Other Interesting Tidbits for Researchers and Clinicians

“The current sample was relatively small compared to most normative studies, particularly in certain age and education subgroups. Further, the current sample was recruited from a single site that had administrative entry criteria regarding security level (i.e., minimum), criminal history (i.e., no arson or sexual offenses) and length of time until parole eligibility (i.e., 24 months or less). These characteristics restricted the population from which participants were recruited, and potentially the generalizability of the current results to general justice-involved populations. The presented differences between the study sample and relevant correctional comparison populations on several demographic variables appears to partially support this concern. Future research may improve upon the current study by developing normative data based on larger samples from multiple sites that are more representative of the United States correctional population (i.e., local, state, and federal institutions), and criminal justice population in general (e.g., pre-trial, post-conviction, probation, and parole)” (p. 11).

“That participants self-selected into the study raises further concerns about the representativeness of the current sample. Specifically, based on the characteristics of the individuals who were not interested or excluded from participating, it appears likely the current results represent an overestimation of the performance of justice-involved men on the selected neuropsychological measures. Working with correctional institutional authorities to incorporate neuropsychological measures within standard intake procedures may yield results that are closer to the true level of functioning of justice-involved individuals, provided that relevant ethical and review authorities determine that doing so would not produce heightened risk to the potential participants” (p. 11).

Future research may also benefit from including a more diverse sample of individuals who are involved in the criminal justice system (e.g., woman, individuals with major psychotic or mood disorders, individuals with sensory and/or motor impairment, individuals who are not fluent in English). Including a comprehensive multi-method assessment of performance validity may also be beneficial to neuropsychological forensic research as the current study utilized measures that were embedded into respected assessment tools. Furthermore, no symptom validity measures were utilized in this study to tease apart suboptimal performance. In addition, further investigation into the relation between educational attainment and neuropsychological performance utilizing a culturally diverse sample may provide a better understanding of the variance in performance within justice involved samples. Future research may also consider using a more comprehensive multi-method assessment of intellectual functioning, ADHD, and TBI as the current study utilized abbreviated measures, which prevented stratification of the data.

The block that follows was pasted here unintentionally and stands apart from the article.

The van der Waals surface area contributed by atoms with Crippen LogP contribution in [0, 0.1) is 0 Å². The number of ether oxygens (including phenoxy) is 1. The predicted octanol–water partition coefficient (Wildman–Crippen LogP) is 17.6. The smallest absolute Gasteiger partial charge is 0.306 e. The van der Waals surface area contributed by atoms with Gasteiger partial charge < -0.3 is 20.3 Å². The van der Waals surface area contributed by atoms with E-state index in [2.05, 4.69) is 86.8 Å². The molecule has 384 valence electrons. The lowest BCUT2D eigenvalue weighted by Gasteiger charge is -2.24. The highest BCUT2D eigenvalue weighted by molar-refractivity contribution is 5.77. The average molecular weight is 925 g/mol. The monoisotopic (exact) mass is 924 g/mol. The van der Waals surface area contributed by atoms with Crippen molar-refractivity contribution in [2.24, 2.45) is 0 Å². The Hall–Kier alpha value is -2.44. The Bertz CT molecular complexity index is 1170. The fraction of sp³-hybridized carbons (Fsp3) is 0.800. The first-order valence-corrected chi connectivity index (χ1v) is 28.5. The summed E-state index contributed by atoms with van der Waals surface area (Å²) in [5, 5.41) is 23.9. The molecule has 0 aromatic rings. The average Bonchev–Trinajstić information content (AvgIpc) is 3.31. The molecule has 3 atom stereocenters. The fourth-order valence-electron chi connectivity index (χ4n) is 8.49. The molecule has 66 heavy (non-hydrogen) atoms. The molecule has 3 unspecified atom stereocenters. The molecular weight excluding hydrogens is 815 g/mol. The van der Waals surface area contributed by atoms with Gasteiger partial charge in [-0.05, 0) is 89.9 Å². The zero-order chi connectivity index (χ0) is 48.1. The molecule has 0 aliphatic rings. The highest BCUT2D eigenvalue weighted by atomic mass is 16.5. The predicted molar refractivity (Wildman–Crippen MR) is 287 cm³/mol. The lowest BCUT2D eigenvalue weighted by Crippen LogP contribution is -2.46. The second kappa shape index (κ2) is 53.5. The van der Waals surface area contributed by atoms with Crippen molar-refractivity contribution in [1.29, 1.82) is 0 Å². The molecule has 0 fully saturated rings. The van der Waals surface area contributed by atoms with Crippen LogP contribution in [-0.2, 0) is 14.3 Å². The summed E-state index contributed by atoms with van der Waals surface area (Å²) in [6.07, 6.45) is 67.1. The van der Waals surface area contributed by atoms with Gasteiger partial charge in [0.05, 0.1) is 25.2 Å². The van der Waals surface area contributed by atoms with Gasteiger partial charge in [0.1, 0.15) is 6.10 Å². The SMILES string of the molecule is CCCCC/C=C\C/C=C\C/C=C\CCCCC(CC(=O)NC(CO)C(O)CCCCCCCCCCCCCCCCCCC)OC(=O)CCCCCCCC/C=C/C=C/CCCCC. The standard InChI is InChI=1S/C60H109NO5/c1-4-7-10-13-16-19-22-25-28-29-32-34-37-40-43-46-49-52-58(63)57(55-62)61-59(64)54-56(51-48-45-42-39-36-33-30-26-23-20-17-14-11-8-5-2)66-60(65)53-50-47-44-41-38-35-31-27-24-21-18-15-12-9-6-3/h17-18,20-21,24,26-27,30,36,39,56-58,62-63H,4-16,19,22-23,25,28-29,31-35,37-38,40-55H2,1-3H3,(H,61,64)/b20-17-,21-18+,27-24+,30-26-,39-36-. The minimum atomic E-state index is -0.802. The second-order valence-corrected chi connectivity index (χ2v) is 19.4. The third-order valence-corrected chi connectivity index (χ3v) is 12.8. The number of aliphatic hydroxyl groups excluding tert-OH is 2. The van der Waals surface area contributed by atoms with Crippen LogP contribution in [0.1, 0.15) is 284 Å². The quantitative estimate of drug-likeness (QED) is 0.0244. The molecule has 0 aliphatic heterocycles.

“Finally, the measures included in the current study are not representative of common test use among neuropsychologists generally or in forensic contexts. Given the importance of general acceptance and the use of well-validated methods to the admissibility of expert evidence within the United States legal system, future research should focus on providing data related to the performance of justice-involved individuals on valid measures commonly used by neuropsychologists in their forensic practice. Doing so will aid in furthering our clinical and empirical understanding of this important population, and directly enhance the practice of forensic neuropsychological assessment as well” (p. 12).

Join the Discussion

As always, please join the discussion below if you have thoughts or comments to add!

Authored by Amanda Beltrani

Amanda Beltrani is a current graduate student in the Forensic Psychology Masters program at John Jay College of Criminal Justice in New York. Her professional interests include forensic assessments, specifically, criminal matter evaluations. Amanda plans to continue her studies in a doctoral program after completion of her Masters degree.